The walls of Saifullah's home in northern Jakarta are lined like tree rings, marking how high the floodwaters have reached each year -- some more than four feet from the damp dirt floor. When the water gets too high, Saifullah, who like many Indonesians only uses one name, sends his family to stay with friends. He guards the house until the water can be drained using a makeshift pump. If the pump stops working, he uses a bucket or just waits until the water recedes.
“It's a normal thing here,” Saifullah, 73, said. “But this is our home. Where should we go?" As the world's most rapidly sinking major city, Jakarta demonstrates how climate change is making more places uninhabitable. With an estimated one-third of the city expected to be submerged in the coming decades – in part because of the rising Java Sea – the Indonesian government is planning to move its capital some 1,240 miles (2,000 kilometers) northeast to the island of Borneo, relocating as many as 1.5 million civil servants.
It's a huge undertaking and part of the mass movement of people that is expected to accelerate in the years ahead. A staggering 143 million people will likely be uprooted over the next 30 years by rising seas, drought, searing temperatures and other climate catastrophes, according to an Intergovernmental Panel on Climate Change (IPCC) report published Monday by the United Nations. In Asia, governments are already scrambling to deal with it.
One in three migrants in the world today comes from Asia, which leads the world in the number of people being displaced by extreme weather, largely storms and flooding, according to the report. With rural villages emptying out and megacities like Jakarta at risk, scientists predict migration flows and the need for planned relocations will only grow. “Under all global warming levels, some regions that are presently densely populated will become unsafe or uninhabitable,” the report said.
By one estimate, as many as 40 million people in South Asia may be forced to move over the next 30 years because of a lack of water, crop failure, storm surges and other disasters. Rising temperatures are of particular concern, said Stanford University environmental scientist Chris Field, who chaired the U.N. report in previous years. “There are relatively few places on Earth that are simply too hot to live now,” he said. “But it's beginning to look like in Asia, there may be more of those in the future and we need to think really hard about the implications of that.”
No nation offers asylum or other legal protections to people displaced specifically because of climate change, though the Biden administration has studied the idea. People leave their homes for a variety of reasons including violence and poverty, but what's happening in Bangladesh demonstrates the role climate change also plays, said Amali Tower, who founded the organization Climate Refugees.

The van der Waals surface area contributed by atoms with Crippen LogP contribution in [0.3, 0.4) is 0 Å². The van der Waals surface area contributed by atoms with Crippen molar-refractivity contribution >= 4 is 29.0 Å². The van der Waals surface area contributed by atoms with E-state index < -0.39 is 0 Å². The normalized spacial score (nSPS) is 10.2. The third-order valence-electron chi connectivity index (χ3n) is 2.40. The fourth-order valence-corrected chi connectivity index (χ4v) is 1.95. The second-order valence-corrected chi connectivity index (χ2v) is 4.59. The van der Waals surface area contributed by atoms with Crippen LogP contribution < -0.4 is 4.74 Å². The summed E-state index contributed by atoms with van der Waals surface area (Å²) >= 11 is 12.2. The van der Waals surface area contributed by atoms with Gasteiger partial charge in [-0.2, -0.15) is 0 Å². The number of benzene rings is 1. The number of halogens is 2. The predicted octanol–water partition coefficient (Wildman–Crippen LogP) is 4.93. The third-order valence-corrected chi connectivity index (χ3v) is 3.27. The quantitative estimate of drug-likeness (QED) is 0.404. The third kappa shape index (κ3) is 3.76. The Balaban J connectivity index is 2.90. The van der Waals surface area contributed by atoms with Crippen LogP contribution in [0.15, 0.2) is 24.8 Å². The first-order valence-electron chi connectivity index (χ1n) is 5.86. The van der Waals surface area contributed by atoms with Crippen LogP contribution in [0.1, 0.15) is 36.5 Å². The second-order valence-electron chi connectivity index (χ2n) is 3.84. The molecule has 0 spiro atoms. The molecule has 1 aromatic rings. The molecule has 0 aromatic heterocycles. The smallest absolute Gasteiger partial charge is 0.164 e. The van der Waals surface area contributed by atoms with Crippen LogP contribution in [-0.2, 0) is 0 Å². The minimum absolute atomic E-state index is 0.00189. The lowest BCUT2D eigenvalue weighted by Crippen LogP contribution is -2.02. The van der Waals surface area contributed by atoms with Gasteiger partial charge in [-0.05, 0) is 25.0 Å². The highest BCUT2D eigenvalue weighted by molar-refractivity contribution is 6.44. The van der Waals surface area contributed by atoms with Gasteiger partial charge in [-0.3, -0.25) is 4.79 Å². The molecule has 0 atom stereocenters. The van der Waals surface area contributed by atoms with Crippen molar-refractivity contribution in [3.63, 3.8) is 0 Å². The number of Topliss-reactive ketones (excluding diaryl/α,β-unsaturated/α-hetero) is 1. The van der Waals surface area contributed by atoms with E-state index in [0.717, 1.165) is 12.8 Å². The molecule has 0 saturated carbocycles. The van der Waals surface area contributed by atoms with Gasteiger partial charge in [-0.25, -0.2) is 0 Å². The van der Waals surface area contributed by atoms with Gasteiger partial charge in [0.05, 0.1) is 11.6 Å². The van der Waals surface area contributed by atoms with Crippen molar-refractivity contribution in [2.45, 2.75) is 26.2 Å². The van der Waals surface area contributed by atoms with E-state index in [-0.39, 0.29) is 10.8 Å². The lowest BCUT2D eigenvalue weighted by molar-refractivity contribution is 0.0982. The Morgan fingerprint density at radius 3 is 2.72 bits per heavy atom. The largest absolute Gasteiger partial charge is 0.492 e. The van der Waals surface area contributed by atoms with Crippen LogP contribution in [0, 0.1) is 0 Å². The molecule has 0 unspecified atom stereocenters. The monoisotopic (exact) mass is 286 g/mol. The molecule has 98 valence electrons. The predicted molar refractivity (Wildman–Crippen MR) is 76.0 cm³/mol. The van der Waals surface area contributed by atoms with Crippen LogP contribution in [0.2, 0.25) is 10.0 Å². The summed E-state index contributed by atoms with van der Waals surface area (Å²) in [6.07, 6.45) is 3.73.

Scientists predict as many as 2 million people in the low-lying country may be displaced by rising seas by 2050. Already, more than 2,000 migrants arrive at its capital of Dhaka every day, many fleeing coastal towns. “You can see the actual movement of people. You can actually see the increasing disasters. It's tangible," Tower said.
The migration flows can be slowed if countries like the United States and European nations act now to drop their greenhouse gas emissions to zero, she said. Others say richer countries that produce more emissions should offer humanitarian visas to people from countries that are disproportionally impacted. Dealing with climate migrants will become a major policy issue for Sub-Saharan Africa and Latin America as well over the next few decades, according to the U.N. report. Most people will be moving from rural areas to cities, especially in Asia where two-thirds of the population could be urban in 30 years.
“It's essentially people migrating from rural areas and then probably squatting in a slum somewhere,” said Abhas Jha, a practice manager with the World Bank's Climate Change and Disaster Risk Management in South Asia. The migration doesn't have to cause a crisis, said Vittoria Zanuso, executive director of the Mayors Migration Council, a global group of city leaders.
In northern Dhaka, for example, officials are building shelters for climate migrants and improving the water supply. They also are working with smaller cities to be designated “climate havens" that welcome migrants, Zanuso said. The influx of a new work force offers smaller cities an opportunity for economic growth, she said. And it prevents migrants who may be fleeing villages threatened by rising seas from seeking refuge in a city with scarce water supplies and basically “swapping one climate risk for another.” In coming years, she said helping prepare cities for the influx of migrants will be key: “They are on the frontlines."